When I coach someone I really couldn’t care less what they look like. I am always just curious to see how they perform and I encourage you to look at exercise and yourself in the same way. Exercise should be a pleasure and not a chore, a privilege and not a burden. If you learn to love what you do what you look like will inevitably change. Looking great is just a bonus.
When I first started working in the fitness industry (around 18 years ago) everything was based on bodybuilding principles. The focus was primarily on training for aesthetics or training your body to ‘look’ a certain way. Bodybuilding is all about muscular development, symmetry, balance, proportion and usually involves a variety of ‘compound’ (multi joint exercises) and ‘isolation’ (single joint exercises) to train all the visible muscles of the body. This is usually achieved by splitting up the body into parts or muscle groups and training them in rotation through each week.
Bodybuilding competitions are judged purely on aesthetics and judges mark the competitors on appearance alone. Not ability or any physical output. They are judged on the ‘result’ of their training and dieting. Bodybuilder’s training is geared towards the aesthetic ‘result’ rather than their performance. Bodybuilding and fitness model competitions sort of ran away with the fitness industry for a few years, and suddenly everyone was training for something related to physical appearance. It was (and still is) pretty common to hear guys say: “I am really trying to get huge arms.” Not functional arms, just huge ones.
Let's just take a look a that word, aesthetics. What does it really mean? How we look, or how we perceive ourselves to look is aesthetic in nature. Aesthetics is:
“the study of sensory or sensory-emotional values, sometimes called judgments of sentiment and taste.” (Wikipedia, 2009)
Which is to say it’s subjective. Everyone has different judgments on human appearance, and finding the ideal of human physical beauty is a job best left to artists, not trainers. Each person who embarks on physical training (as opposed to sport training) may have a certain goal or ‘image’ they are striving for initially and that may change over time.
Everybody I have ever run across who was in amazing shape or (dare I say) “elite fitness,” looked like it. You can often tell just by looking at someone what they’re capable of doing (not always, but usually). If someone is carrying an extra 30lb of fat around their middle they probably wont be able to bang out a good set of pull-ups. If you struggle to get out of a chair, you will probably have trouble trying to do a Turkish Get-up.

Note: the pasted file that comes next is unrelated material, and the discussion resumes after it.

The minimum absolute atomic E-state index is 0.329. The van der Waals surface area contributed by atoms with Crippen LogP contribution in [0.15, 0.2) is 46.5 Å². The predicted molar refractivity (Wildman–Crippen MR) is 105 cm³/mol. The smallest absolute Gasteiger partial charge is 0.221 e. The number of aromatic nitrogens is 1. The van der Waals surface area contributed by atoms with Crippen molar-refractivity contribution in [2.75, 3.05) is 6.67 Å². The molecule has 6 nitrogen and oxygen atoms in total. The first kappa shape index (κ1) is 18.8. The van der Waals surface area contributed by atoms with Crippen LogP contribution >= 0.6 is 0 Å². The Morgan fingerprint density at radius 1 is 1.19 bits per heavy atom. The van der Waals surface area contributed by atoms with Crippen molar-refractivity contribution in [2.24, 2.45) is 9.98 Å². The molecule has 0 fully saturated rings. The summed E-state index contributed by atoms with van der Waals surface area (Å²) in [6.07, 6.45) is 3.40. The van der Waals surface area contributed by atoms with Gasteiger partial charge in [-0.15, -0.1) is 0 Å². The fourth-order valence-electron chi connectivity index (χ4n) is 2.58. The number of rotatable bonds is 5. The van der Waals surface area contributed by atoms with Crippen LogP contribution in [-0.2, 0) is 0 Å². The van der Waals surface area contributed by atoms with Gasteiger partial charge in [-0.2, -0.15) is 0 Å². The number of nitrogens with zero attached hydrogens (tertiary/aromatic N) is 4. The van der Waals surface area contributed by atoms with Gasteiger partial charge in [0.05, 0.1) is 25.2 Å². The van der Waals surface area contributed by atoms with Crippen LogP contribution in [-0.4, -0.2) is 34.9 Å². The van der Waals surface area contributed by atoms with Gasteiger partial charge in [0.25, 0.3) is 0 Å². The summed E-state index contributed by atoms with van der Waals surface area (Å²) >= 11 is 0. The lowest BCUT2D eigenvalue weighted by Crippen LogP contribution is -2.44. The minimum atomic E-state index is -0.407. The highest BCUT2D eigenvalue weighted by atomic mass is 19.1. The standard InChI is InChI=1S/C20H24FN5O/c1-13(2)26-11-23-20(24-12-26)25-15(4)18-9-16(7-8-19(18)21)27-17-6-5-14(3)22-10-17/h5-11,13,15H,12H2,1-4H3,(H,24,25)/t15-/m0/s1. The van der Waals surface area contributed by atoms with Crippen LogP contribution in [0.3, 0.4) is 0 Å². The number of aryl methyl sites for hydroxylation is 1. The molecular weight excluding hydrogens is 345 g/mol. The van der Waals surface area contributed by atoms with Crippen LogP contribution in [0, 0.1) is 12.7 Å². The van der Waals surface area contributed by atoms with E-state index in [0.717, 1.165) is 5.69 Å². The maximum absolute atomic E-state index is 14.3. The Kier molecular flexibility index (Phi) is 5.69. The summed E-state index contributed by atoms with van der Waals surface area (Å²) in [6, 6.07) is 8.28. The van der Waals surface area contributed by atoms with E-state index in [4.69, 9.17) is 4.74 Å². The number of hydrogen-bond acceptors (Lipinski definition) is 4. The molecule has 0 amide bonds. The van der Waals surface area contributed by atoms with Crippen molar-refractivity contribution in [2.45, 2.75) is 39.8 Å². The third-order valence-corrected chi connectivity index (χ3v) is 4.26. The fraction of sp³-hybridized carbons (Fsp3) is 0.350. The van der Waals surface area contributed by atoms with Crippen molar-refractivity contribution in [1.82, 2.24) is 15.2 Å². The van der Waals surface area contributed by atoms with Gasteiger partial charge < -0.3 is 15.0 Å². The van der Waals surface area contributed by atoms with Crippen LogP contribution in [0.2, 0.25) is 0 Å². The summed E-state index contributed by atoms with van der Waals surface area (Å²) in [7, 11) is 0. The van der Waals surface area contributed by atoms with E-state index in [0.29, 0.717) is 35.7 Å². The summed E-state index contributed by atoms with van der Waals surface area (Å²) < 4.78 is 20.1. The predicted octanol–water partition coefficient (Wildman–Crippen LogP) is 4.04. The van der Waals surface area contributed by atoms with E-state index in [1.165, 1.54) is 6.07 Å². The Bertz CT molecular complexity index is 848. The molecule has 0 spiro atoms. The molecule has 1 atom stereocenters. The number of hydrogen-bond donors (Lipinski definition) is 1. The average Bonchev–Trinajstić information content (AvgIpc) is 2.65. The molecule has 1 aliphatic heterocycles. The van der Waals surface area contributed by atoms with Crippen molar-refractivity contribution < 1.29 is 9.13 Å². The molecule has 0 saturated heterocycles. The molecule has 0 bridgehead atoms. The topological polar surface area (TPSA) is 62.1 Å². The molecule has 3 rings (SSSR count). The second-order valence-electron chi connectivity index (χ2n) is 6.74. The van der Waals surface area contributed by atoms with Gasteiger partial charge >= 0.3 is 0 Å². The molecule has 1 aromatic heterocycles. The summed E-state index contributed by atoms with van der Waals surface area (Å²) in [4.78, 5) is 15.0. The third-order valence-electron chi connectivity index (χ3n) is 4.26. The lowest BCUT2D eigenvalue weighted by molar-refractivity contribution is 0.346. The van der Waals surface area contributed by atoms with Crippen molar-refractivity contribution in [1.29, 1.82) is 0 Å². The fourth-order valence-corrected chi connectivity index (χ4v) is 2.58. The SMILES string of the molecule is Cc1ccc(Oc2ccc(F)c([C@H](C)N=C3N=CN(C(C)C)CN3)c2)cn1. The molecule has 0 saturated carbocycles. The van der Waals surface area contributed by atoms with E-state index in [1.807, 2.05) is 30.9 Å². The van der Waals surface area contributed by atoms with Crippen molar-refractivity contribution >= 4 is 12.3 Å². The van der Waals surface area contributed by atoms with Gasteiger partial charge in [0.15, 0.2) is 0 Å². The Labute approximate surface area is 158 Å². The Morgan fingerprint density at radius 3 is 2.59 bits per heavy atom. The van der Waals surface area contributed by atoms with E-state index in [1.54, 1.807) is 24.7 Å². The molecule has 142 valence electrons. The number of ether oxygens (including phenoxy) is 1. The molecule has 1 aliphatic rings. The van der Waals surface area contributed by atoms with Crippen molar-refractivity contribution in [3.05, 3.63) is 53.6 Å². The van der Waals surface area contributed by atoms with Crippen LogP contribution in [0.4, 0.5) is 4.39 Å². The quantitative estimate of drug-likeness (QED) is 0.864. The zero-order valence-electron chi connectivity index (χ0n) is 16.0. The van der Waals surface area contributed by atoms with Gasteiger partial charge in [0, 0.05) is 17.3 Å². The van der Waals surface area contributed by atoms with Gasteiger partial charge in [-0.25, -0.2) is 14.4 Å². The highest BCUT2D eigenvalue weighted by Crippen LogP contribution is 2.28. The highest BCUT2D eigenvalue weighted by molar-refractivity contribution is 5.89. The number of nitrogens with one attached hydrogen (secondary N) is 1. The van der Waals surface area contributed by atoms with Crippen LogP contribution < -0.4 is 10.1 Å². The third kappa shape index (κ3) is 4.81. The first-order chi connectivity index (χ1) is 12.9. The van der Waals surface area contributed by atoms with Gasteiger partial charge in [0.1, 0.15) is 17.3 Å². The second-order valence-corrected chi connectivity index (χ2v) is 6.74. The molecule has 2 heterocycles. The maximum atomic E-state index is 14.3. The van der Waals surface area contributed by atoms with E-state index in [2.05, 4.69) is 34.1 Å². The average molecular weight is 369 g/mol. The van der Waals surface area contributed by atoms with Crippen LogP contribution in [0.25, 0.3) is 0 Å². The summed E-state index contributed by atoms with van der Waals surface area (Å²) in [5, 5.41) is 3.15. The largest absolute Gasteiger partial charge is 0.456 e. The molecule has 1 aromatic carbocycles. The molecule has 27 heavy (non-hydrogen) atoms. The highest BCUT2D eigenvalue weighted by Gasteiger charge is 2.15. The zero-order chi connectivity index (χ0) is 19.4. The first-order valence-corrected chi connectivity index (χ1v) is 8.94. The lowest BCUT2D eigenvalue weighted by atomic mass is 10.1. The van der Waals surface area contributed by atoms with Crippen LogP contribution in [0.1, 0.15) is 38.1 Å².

Put bluntly, when you are in great shape (physically fit, capable, flexible, strong, healthy) you will LOOK like you are in great shape. So why would you regard exercise as a means to achieving an aesthetic result or to look a certain way? Surely you should just exercise for your health, your functionality or for performance. One of my mentors Dan John puts it like this. "The body is one piece, train it as such, train movements and not muscles. Concentrate on getting stronger, more mobile, more agile and surprise surprise you will start to look better as well".
When you exercise correctly and develop strength, power, speed and endurance your body will physically adapt. Exercise at it’s core is nothing more than stimulus to get your body to adapt to the new demands placed upon it. If you work hard your body will adapt, you will gain muscle and you will loose fat. But more importantly, along the way you will have become faster, stronger, more powerful and have good endurance to wrap it all together. Package that in a box made from patience and persistence and you will look in the mirror and be proud of the training you have endured, and hopefully enjoyed.
A great example of this comes from the recent Rio Olympics.
- Marathon runners look like marathon runners, sprinters look like sprinters.
- Weightlifters look like weightlifters & endurance cyclists look like endurance cyclists.
- Tennis players look different to boxers and show jumpers look different to shot putters.
Form follows function. The training and diets these athletes have been undertaking daily for (in many cases) decades has shaped their physical form.
- If you want to look like a swimmer – train like a swimmer.
- If you want to look like a discus thrower – train like a discus thrower.
“The shape of a building or object (person) should be primarily based upon its intended function or purpose.”
We are training for long, healthy, energetic lives here. Looking great is just a bonus.